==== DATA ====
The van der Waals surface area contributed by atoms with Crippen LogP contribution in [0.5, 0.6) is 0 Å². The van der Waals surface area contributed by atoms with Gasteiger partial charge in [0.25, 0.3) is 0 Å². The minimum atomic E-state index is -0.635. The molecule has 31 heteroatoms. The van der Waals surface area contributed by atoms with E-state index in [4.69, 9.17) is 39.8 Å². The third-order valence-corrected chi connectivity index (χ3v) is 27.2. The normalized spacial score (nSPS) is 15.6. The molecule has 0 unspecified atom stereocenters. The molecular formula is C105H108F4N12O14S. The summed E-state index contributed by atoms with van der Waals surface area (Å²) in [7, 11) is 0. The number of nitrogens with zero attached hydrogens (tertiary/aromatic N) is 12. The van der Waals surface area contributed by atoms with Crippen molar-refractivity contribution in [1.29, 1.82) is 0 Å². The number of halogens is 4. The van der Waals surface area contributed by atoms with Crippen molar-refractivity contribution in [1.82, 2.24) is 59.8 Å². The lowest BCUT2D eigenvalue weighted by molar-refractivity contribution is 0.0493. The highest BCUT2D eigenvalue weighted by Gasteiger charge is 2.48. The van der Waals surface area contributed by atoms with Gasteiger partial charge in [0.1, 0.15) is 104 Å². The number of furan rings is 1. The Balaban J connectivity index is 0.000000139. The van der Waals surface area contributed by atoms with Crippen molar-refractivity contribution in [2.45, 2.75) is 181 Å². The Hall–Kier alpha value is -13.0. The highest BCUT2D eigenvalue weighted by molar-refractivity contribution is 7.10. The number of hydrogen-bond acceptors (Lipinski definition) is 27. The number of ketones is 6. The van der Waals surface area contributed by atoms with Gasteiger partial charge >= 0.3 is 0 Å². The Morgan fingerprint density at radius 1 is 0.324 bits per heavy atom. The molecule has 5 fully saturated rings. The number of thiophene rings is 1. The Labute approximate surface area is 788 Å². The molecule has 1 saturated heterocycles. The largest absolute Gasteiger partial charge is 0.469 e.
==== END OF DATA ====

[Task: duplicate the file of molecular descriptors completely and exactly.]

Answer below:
The van der Waals surface area contributed by atoms with Crippen LogP contribution in [0.5, 0.6) is 0 Å². The van der Waals surface area contributed by atoms with Gasteiger partial charge in [0.25, 0.3) is 0 Å². The minimum atomic E-state index is -0.635. The molecule has 31 heteroatoms. The van der Waals surface area contributed by atoms with E-state index in [4.69, 9.17) is 39.8 Å². The third-order valence-corrected chi connectivity index (χ3v) is 27.2. The normalized spacial score (nSPS) is 15.6. The molecule has 0 unspecified atom stereocenters. The molecular formula is C105H108F4N12O14S. The summed E-state index contributed by atoms with van der Waals surface area (Å²) in [7, 11) is 0. The number of nitrogens with zero attached hydrogens (tertiary/aromatic N) is 12. The van der Waals surface area contributed by atoms with Crippen molar-refractivity contribution in [1.29, 1.82) is 0 Å². The number of halogens is 4. The van der Waals surface area contributed by atoms with Crippen molar-refractivity contribution in [1.82, 2.24) is 59.8 Å². The lowest BCUT2D eigenvalue weighted by molar-refractivity contribution is 0.0493. The highest BCUT2D eigenvalue weighted by Gasteiger charge is 2.48. The van der Waals surface area contributed by atoms with Gasteiger partial charge in [0.1, 0.15) is 104 Å². The number of furan rings is 1. The Balaban J connectivity index is 0.000000139. The van der Waals surface area contributed by atoms with Crippen molar-refractivity contribution in [2.45, 2.75) is 181 Å². The Hall–Kier alpha value is -13.0. The highest BCUT2D eigenvalue weighted by molar-refractivity contribution is 7.10. The number of hydrogen-bond acceptors (Lipinski definition) is 27. The number of ketones is 6. The van der Waals surface area contributed by atoms with Gasteiger partial charge >= 0.3 is 0 Å². The Morgan fingerprint density at radius 1 is 0.324 bits per heavy atom. The molecule has 5 fully saturated rings. The number of thiophene rings is 1. The Labute approximate surface area is 788 Å². The molecule has 1 saturated heterocycles. The largest absolute Gasteiger partial charge is 0.469 e.